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Thematic Seminar: Emerging Economies

Vak
2018-2019

Admission requirements

This course is only available for students in the BA International Studies programme.
The number of participants is limited to 25.

Description

The rise of emerging economies has implications for the debate on the political economy of development. Have the emerging economies significantly reshaped the global political and economic order that was initially designed and maintained by the traditional advanced economic powers? Recent economic growth trajectories indicate possibilities of new developmental models as alternatives to the Western liberal ones, especially while the latter have suffered decline in the post-crisis era. Among all the emerging economies, the BRICS (Brazil, Russia, India, China, South Africa) have attracted the most attention for their individual economic growth and their cooperative relations.

Meanwhile, other newly emerging economy countries, such as Mexico, Indonesia, Nigeria, Turkey, and so on, are also reshaping the global economy. These debates offer us the opportunity to consider larger questions concerning economic development, the meaning and redistribution of power in the global political economy (GPE) and the implications of emerging economies for issues such as the environment, crisis, inequality and migration.

This course is concerned with these debates. Specifically, we examine the development paths of emerging economies, the balance of state and markets to generate development, and the roles played by emerging “powers” in global economic trends. Firstly we will examine the theoretical tools of international political economy that will enable us to understand these themes. We will then examine the economic and institutional development in individual cases of major emerging economies. In the second half of the course we will focus on the emerging economies in a variety of global themes such as poverty, food security, financial stability, trade balances, labour movements, sovereign wealth funds and international investment, and the environment.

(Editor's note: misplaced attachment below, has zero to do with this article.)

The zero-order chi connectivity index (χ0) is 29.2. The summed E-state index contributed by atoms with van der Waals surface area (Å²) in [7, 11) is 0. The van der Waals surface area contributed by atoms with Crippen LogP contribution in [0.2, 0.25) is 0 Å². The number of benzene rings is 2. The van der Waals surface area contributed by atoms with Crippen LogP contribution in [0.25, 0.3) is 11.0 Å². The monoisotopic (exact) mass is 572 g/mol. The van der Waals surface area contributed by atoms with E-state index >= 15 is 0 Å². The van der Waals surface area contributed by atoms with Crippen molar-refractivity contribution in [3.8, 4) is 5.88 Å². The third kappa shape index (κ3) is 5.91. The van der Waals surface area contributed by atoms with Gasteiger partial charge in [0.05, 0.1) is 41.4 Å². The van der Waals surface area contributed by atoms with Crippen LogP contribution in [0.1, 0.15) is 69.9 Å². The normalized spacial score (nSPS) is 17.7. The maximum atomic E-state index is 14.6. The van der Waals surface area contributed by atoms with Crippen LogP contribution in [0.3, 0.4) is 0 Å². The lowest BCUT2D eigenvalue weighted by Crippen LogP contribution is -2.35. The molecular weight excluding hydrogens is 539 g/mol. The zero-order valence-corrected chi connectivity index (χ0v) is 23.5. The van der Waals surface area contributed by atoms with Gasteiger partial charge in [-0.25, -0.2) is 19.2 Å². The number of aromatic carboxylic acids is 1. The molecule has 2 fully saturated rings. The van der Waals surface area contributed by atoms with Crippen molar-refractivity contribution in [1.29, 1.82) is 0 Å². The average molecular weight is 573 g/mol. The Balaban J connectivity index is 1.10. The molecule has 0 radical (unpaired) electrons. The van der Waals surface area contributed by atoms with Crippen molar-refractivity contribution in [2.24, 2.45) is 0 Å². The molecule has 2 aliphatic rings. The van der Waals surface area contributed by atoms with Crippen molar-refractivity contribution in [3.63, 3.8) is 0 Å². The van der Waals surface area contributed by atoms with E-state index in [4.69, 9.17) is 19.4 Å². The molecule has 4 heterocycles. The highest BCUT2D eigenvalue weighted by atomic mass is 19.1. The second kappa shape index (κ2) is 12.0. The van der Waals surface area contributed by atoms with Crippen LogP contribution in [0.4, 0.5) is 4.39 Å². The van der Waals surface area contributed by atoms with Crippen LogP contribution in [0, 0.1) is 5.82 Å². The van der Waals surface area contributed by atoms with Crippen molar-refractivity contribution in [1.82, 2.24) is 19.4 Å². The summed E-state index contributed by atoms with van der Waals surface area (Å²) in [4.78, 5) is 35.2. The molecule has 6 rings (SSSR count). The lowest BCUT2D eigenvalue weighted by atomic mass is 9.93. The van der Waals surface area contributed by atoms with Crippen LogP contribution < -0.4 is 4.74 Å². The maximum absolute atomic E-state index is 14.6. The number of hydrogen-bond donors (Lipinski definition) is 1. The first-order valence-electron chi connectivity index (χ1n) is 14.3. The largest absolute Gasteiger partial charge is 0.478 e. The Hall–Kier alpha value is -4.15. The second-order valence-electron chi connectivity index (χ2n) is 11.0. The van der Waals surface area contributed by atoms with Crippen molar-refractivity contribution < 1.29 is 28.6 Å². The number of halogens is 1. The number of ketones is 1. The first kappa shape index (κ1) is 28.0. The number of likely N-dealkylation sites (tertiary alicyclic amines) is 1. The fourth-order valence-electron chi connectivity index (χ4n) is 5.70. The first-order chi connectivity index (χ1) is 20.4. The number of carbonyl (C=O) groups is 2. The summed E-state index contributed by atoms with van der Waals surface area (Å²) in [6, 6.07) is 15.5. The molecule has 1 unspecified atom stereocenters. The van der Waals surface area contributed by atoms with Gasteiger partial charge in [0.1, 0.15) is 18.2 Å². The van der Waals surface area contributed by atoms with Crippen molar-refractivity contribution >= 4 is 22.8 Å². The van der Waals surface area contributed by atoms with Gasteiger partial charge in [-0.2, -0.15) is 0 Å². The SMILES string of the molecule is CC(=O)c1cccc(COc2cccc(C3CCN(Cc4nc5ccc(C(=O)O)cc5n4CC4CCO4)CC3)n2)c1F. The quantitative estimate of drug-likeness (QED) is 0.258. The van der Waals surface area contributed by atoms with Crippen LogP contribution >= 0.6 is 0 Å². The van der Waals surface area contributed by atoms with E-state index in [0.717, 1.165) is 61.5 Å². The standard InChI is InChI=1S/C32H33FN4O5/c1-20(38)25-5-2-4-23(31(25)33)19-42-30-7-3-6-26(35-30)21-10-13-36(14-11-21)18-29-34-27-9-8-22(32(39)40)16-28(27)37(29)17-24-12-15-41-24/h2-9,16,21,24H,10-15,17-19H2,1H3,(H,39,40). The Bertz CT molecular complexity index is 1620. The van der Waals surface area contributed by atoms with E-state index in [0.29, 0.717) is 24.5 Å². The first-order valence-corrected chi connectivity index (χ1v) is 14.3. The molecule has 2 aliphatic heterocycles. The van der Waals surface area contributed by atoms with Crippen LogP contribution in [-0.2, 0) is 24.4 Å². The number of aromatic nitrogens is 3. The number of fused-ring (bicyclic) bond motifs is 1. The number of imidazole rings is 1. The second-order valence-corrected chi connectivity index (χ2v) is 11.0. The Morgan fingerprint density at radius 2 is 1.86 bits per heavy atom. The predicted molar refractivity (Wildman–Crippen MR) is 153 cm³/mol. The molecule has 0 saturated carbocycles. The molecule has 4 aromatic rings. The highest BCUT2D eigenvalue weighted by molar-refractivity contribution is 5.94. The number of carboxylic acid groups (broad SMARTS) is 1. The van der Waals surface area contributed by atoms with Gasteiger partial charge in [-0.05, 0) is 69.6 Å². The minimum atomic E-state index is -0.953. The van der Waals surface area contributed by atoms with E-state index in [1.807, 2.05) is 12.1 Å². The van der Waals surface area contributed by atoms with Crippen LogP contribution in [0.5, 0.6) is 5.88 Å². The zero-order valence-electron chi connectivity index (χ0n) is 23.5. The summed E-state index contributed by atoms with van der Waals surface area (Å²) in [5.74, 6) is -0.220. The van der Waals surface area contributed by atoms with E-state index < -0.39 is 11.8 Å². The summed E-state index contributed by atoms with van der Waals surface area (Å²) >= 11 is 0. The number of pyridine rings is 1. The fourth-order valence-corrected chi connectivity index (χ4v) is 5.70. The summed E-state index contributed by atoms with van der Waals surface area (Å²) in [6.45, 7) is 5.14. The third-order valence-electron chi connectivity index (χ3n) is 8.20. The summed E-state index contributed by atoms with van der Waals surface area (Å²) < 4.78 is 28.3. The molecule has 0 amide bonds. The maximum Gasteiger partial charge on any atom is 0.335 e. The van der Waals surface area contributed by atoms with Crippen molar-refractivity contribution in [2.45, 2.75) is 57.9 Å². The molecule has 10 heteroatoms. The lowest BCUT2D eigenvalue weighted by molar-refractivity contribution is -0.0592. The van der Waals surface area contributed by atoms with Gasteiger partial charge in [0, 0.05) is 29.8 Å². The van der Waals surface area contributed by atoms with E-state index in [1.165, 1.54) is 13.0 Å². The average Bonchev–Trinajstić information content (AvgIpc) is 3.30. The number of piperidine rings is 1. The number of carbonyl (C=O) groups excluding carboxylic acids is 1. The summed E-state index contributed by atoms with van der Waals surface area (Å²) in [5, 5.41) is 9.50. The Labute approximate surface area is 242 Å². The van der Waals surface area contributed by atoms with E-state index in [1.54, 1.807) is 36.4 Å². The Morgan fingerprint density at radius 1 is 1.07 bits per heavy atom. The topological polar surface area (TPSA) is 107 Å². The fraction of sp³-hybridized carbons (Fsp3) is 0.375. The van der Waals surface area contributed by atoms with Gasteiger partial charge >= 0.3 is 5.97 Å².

Additionally, the students will work through:

  • W.C. Booth, G.G. Colomb, J.W. Williams, The Craft of Research, third edition, Chicago/London: University of Chicago Press, 2008.

Course objectives

The Thematic Seminars for International Studies are designed to teach students how to deal with state-of-the-art literature and research questions. They are chosen to enhance the students’ learning experience by building on the multidisciplinary perspectives they have developed so far, and to introduce them to the art of academic research. They are characterised by an international or comparative approach.

Academic skills that are trained include:

Oral and written presentation skills:

1. To explain clear and substantiated research results.
2. To provide an answer to questions concerning (a subject) in the field covered by the course:

  • in the form of a clear and well-structured oral presentation;

  • in agreement with the appropriate disciplinary criteria;

  • using up-to-date presentation techniques;

  • using relevant illustration or multimedia techniques;

  • aimed at a specific audience.
    3. To actively participate in a discussion following the presentation.

Collaboration skills:

1. To be socio-communicative in collaborative situations.
2. To provide and receive constructive criticism, and incorporate justified criticism by revising one’s own position.
3. To adhere to agreed schedules and priorities.

Basic research skills, including heuristic skills:

1. To collect and select academic literature using traditional and digital methods and techniques.